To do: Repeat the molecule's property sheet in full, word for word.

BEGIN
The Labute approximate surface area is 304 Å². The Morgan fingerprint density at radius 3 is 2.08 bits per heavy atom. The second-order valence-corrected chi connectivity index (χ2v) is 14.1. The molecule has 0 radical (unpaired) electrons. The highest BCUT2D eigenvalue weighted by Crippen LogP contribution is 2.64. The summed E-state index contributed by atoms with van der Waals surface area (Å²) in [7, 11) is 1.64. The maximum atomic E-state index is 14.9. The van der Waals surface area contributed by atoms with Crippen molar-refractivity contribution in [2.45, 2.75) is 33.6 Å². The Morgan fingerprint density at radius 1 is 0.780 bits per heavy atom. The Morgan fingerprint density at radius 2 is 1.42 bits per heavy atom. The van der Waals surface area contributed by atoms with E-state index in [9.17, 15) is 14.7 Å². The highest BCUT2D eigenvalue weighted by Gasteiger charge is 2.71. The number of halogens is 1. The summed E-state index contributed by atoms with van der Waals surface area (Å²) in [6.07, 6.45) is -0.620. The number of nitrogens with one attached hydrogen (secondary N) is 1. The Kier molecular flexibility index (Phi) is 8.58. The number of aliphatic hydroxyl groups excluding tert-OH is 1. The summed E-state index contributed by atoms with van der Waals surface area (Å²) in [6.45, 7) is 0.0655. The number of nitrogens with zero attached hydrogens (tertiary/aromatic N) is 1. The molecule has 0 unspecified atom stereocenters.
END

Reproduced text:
The Labute approximate surface area is 304 Å². The Morgan fingerprint density at radius 3 is 2.08 bits per heavy atom. The second-order valence-corrected chi connectivity index (χ2v) is 14.1. The molecule has 0 radical (unpaired) electrons. The highest BCUT2D eigenvalue weighted by Crippen LogP contribution is 2.64. The summed E-state index contributed by atoms with van der Waals surface area (Å²) in [7, 11) is 1.64. The maximum atomic E-state index is 14.9. The van der Waals surface area contributed by atoms with Crippen molar-refractivity contribution in [2.45, 2.75) is 33.6 Å². The Morgan fingerprint density at radius 1 is 0.780 bits per heavy atom. The Morgan fingerprint density at radius 2 is 1.42 bits per heavy atom. The van der Waals surface area contributed by atoms with E-state index in [9.17, 15) is 14.7 Å². The highest BCUT2D eigenvalue weighted by Gasteiger charge is 2.71. The number of halogens is 1. The summed E-state index contributed by atoms with van der Waals surface area (Å²) in [6.07, 6.45) is -0.620. The number of nitrogens with one attached hydrogen (secondary N) is 1. The Kier molecular flexibility index (Phi) is 8.58. The number of aliphatic hydroxyl groups excluding tert-OH is 1. The summed E-state index contributed by atoms with van der Waals surface area (Å²) in [6.45, 7) is 0.0655. The number of nitrogens with zero attached hydrogens (tertiary/aromatic N) is 1. The molecule has 0 unspecified atom stereocenters.